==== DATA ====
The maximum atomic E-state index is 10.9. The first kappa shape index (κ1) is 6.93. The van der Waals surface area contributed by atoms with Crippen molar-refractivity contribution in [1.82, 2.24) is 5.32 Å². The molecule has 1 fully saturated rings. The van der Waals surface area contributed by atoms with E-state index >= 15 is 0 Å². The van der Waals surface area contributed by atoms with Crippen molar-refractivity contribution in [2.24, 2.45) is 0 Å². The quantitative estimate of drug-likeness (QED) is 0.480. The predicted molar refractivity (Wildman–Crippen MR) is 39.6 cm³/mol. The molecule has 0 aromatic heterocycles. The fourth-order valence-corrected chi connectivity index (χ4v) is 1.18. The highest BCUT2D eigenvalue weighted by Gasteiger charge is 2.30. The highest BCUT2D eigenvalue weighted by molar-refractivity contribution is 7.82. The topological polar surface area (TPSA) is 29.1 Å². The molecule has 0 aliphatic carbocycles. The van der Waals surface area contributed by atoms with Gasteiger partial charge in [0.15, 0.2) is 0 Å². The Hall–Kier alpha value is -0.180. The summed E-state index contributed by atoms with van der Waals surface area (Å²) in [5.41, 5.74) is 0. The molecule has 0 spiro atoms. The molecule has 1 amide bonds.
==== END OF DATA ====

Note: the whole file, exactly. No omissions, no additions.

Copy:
The maximum atomic E-state index is 10.9. The first kappa shape index (κ1) is 6.93. The van der Waals surface area contributed by atoms with Crippen molar-refractivity contribution in [1.82, 2.24) is 5.32 Å². The molecule has 1 fully saturated rings. The van der Waals surface area contributed by atoms with E-state index >= 15 is 0 Å². The van der Waals surface area contributed by atoms with Crippen molar-refractivity contribution in [2.24, 2.45) is 0 Å². The quantitative estimate of drug-likeness (QED) is 0.480. The predicted molar refractivity (Wildman–Crippen MR) is 39.6 cm³/mol. The molecule has 0 aromatic heterocycles. The fourth-order valence-corrected chi connectivity index (χ4v) is 1.18. The highest BCUT2D eigenvalue weighted by Gasteiger charge is 2.30. The highest BCUT2D eigenvalue weighted by molar-refractivity contribution is 7.82. The topological polar surface area (TPSA) is 29.1 Å². The molecule has 0 aliphatic carbocycles. The van der Waals surface area contributed by atoms with Gasteiger partial charge in [0.15, 0.2) is 0 Å². The Hall–Kier alpha value is -0.180. The summed E-state index contributed by atoms with van der Waals surface area (Å²) in [5.41, 5.74) is 0. The molecule has 0 spiro atoms. The molecule has 1 amide bonds.